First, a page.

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Microsoft Shifts from a Software Company to a Products Company

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Microsoft released its second quarter 2015 earnings Monday, January 26, and results were what Yahoo! Finance predicted. Earnings per share registered right on the money at $0.71, with revenues totaling $27.47 billion, which came in better than the expected $27.33 billion. Even though Microsoft exceeded forecasts, some analysts are calling this a “bad quarter,” and stock prices tumbled 4 percent after the announcement.

The real story, though, is the way Microsoft earned its revenues, a telling sign that the software giant looks more and more like a products and devices company now. Let’s take a closer look at this:

The bright spots from the earnings report were revenues generated by the Microsoft Lumia mobile phone ($2.3 billion) and Surface Pro 3 ($1.1 billion). These numbers are record breakers for Windows phones and Windows tablets. As a whole, Microsoft’s Devices and Consumer Division reported revenue of $12.9 billion—that’s an 8 percent increase over last year.

But here’s why analysts say the earnings were “bad” overall for Microsoft—its commercial licensing segment, which counts revenues from software and services like Office, Office 365, Server, and Exchange, posted only $10.7 billion—that’s a drop-off of 25 percent. The company cites that sales of Windows 7 and Windows 8 fell short of previous quarters that were impacted by Windows XP end of life.

On the consumer side, the silver lining for Microsoft is that Office 365 subscribers are up 2.2 million since last quarter, ending at 9.2 million total users, a growth figure of 31 percent.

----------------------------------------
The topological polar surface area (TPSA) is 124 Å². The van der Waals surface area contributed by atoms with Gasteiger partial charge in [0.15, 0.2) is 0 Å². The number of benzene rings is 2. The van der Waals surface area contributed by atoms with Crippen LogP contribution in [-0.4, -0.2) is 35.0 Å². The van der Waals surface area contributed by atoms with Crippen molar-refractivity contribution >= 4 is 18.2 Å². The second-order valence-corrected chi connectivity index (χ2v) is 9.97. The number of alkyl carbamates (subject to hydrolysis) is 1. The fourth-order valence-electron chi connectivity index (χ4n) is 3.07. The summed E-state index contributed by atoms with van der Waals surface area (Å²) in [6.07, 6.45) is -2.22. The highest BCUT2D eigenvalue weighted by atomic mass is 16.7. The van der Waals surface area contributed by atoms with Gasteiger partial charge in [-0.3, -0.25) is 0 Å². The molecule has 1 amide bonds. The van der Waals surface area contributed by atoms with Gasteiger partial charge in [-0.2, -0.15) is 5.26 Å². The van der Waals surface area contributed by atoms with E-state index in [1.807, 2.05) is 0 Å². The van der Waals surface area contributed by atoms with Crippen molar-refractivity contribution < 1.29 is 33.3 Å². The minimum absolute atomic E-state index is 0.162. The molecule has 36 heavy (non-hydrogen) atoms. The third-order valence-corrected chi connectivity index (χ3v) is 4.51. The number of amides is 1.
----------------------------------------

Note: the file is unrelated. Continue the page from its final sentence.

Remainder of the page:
For its commercial revenues, Microsoft figures Office 365 sales into its “Commercial cloud” numbers—which also includes Azure and Dynamic CRM Online—and registered 114 percent growth over last quarter. On the other hand, sales of traditional Office dropped off 1 percent. Server software was up, and will probably continue to climb this year, with Server 2003 reaching end of life.

It is interesting what this means for Microsoft moving forward. The announcement that Windows 10 will be a free offering in its first year indicates that OEM software revenues will continue to drop off. We are interested whether this will compel the 10-12 percent of users left on Windows XP to upgrade to Windows 7 or Windows 8.1 to take advantage of the free offering.

Along with Lumia and Surface Pro 3, hardware in Microsoft’s development pipeline have sparked enough interest to watch moving forward, namely the Surface Hub conference room collaboration device, which is poised to make an impact with Windows’ primary audience, the business user. On the consumer side, the HoloLens has piqued sizable curiosity as it proceeds through development.

In any case, the face of Microsoft is changing, that much is for sure. At this point it would seem that Microsoft leadership sees the success of Windows 10 determining the success of its devices—which will determine the success of Microsoft itself.

Summary
Microsoft Shifts from a Software Company to a Products Company
Article Name
Microsoft Shifts from a Software Company to a Products Company
Description
How Microsoft earns its revenues is telling that the software giant looks more like a products and devices company now. Let’s take a closer look.
Author
Adam Lovinus

Adam Lovinus

A tech writer and Raspberry Pi enthusiast from Orange County, California.

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